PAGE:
I sit upon damask pillows embroidered in gold. The worn threads gleam in the luster of brass diyas. The ghee lit flames gutter, pirouetting into silhouettes against the tapestried walls. Brass platters appear before me: long-grained rice tinged with the fragrance of pandan, thick orbicular chunks of roti, bowls of mint yoghurt, and tamarind chutney. Last of all emerges a tureen filled with lamb cubes bathing in a sauce of sinful spices.
I scoop a palmful of rice onto my plate. I add a steaming roti and some saag. A dollop of raita goes on the side. I ladle the creamy laal maas curry over my rice; its titian hues cascade over the slender ivory kernels. The first swallow is a conjuring trick. The scene shimmers; I close my eyes and when I open them I am a Rajput prince ensconced in my Jaipur palace. A silver orb hangs low outside my filigreed window. The aroma of turmeric and stewed lamb mingle with the night-blooming jessamine in a redolent atmosphere. I bask in my private quarters, amidst the trophies of my conquests, content in the knowledge that I am sovereign over all this splendor.
The heat of the curry sets my heart racing. I feel the blood pumping through my veins in a strident tattoo. Is this how the rajas felt whilst out hunting atop their elephants? A little rice, a smidgen of raita and the pain eases, but my tongue craves more. Another bite and I am filled with the courage of a hundred tigers. My eyes dilate to take in every detail before me. Is this the rage coursing through a hungry beast? A long soothing drink clears my aching throat, but my palate has been seduced. One more taste and I am ready to battle my most stalwart enemy. The hairs on my arm rise, waiting for the imminent attack. Is this fire what vanquished the approaching foe? The quiet moon and gentle air plead to soothe my fraught nerves. Their muted voices are no match for the imperious dish before me and its sultry flavor. Enervated, I do not know how much more I can withstand as my hand hastens towards the next morsel.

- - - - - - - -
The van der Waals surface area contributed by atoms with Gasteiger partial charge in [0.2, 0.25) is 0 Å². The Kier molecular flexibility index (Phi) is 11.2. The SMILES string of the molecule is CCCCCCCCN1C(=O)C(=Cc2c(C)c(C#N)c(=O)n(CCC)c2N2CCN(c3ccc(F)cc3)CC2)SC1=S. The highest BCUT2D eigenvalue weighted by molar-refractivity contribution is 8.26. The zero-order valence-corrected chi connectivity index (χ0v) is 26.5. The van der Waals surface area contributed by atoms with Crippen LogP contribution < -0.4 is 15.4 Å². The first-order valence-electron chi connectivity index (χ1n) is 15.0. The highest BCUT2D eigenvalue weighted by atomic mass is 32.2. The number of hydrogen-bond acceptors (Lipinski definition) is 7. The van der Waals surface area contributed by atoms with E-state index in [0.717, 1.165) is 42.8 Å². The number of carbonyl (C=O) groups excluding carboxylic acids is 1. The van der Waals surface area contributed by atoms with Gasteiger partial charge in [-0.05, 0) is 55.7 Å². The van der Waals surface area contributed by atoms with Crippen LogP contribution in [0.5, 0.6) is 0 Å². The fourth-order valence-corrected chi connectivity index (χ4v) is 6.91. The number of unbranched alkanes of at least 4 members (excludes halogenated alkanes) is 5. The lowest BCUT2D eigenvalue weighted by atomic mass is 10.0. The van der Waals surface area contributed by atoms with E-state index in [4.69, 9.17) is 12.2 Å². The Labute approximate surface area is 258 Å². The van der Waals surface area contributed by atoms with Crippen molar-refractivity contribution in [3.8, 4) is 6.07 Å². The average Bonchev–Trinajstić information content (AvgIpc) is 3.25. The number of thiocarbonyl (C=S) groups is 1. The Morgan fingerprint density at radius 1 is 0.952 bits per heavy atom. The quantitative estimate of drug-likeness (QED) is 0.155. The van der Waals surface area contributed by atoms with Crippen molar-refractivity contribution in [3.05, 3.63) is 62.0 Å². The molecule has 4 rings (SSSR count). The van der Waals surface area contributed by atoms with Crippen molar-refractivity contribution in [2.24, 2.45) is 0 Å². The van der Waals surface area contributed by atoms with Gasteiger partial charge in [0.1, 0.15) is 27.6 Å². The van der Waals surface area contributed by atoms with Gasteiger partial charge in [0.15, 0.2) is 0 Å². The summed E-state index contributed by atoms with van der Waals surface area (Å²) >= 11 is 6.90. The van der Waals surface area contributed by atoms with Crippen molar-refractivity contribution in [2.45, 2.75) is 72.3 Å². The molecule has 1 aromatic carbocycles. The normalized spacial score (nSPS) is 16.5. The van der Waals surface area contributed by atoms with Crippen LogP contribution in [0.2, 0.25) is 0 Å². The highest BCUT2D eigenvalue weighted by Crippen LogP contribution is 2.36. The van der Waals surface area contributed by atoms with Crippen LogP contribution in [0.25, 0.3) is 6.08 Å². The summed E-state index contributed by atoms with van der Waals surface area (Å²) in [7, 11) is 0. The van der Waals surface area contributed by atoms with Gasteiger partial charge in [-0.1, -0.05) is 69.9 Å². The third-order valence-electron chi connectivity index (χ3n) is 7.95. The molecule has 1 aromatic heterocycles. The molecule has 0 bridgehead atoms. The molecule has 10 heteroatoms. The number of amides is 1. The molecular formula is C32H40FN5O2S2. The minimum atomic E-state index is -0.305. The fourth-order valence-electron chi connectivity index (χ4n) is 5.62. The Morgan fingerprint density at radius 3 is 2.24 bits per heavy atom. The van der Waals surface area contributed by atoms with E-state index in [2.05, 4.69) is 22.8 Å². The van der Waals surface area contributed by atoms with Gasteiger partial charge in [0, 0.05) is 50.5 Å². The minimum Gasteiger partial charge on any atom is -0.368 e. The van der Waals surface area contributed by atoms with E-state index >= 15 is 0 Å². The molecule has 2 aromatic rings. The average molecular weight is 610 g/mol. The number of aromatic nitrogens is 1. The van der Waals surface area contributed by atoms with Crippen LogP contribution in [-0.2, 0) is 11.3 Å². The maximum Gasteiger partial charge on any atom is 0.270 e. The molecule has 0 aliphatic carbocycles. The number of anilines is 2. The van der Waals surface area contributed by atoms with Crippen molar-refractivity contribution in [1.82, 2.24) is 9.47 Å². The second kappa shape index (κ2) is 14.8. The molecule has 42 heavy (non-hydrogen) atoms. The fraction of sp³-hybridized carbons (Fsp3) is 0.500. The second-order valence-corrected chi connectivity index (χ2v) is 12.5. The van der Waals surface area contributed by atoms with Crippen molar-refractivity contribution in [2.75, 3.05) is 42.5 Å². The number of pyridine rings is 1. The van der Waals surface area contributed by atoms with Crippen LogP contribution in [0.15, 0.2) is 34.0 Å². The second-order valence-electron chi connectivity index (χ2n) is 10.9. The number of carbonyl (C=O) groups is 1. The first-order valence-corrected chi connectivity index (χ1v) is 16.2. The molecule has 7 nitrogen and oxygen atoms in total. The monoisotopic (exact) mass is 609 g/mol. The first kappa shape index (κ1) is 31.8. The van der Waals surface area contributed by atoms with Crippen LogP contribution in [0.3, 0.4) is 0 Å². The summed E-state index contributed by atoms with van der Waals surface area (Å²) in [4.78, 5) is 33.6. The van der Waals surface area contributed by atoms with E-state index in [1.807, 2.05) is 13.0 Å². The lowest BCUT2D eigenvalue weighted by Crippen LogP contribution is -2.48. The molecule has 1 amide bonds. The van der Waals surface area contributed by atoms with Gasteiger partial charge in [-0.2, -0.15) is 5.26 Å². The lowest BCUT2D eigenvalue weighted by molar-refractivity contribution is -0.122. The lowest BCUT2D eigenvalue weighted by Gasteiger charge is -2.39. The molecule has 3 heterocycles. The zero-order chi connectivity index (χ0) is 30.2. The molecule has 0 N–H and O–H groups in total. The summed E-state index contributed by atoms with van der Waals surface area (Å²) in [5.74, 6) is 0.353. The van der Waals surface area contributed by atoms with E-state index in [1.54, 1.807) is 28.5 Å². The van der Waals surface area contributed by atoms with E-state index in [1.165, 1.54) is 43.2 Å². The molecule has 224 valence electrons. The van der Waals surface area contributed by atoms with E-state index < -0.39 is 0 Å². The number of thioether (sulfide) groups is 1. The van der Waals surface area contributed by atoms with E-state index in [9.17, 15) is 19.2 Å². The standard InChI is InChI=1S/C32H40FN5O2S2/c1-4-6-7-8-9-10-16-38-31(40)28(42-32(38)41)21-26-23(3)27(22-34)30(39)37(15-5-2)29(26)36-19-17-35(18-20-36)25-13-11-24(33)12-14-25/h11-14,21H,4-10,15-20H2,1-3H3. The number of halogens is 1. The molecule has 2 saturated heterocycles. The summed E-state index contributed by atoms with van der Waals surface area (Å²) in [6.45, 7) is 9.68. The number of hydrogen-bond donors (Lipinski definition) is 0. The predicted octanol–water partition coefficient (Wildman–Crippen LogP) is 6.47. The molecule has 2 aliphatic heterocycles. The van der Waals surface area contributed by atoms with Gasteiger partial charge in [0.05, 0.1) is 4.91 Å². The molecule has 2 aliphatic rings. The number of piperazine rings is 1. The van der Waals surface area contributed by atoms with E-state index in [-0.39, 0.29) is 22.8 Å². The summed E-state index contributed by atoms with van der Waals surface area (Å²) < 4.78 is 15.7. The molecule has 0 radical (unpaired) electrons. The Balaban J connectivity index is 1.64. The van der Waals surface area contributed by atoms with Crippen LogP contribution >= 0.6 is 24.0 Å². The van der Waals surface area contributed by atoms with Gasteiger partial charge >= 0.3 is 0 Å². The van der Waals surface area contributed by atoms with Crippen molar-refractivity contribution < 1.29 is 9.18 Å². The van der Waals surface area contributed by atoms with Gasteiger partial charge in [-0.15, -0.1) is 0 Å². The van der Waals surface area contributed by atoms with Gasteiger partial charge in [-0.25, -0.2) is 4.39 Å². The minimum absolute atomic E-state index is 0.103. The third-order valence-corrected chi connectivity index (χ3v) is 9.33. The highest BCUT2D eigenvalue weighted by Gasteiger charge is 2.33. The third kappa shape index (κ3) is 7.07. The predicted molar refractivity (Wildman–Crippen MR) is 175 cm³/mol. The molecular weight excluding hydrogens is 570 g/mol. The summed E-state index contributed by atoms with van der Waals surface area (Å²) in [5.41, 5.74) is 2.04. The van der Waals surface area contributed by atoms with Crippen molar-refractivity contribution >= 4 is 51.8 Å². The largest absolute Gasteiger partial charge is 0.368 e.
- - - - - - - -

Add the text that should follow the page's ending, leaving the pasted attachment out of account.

BT’s LAAL MAAS RECIPE
Serves 6 Total Time: 1 hour 20 minutes [10 minutes preparation; 1 hour 10 minutes cooking]
WHAT YOU NEED
2 cups ghee (or clarified butter)
2 cups yoghurt
1/2 cup water
2 medium red onions, chopped
4 pounds (2 kilograms) lamb, cut into 1” pieces
3 bay leaves
4 pods black cardamom, crushed
2 garlic cloves, minced
1 Tablespoon turmeric powder
2 teaspoons cumin seeds
2 Tablespoons coriander seeds, ground
10 fresh red chillies, halved
3 Tablespoons mustard oil
Salt to taste
WHAT TO DO
1. In a large bowl mix together the lamb, yogurt, salt, and mustard oil. Coat the mutton pieces thoroughly with the marinade.*
2. In a heavy bottomed pot, heat the ghee on medium heat for 2-4 minutes or until it begins to shimmer. Then add bay leaves, crushed cardamom, cumin seeds, cloves, and minced garlic. Let spices fry for 30 seconds or until they exude aroma. Be careful not to burn the spices which will result in a bitter flavor.
3. Add the chopped onion and sauté on medium heat for 6-8 minutes or until they turn golden brown.
4. Add the marinated lamb, red chili peppers, ground coriander, and turmeric powder to the pot. Sauté the meat for 8-10 minutes or until the lamb has a brown outer crust.
5. Add the water, reduce heat to low, and allow the mixture to simmer for 40 minutes or until meat is cooked through.
6. Serve laal maas with basmati rice or freshly prepared roti.
* BT Tip: While laal maas is traditionally made with lamb, if you do not enjoy the taste of mutton, feel free to use a hearty meat substitute like chuck shoulder from grass-fed beef to provide similar fat content.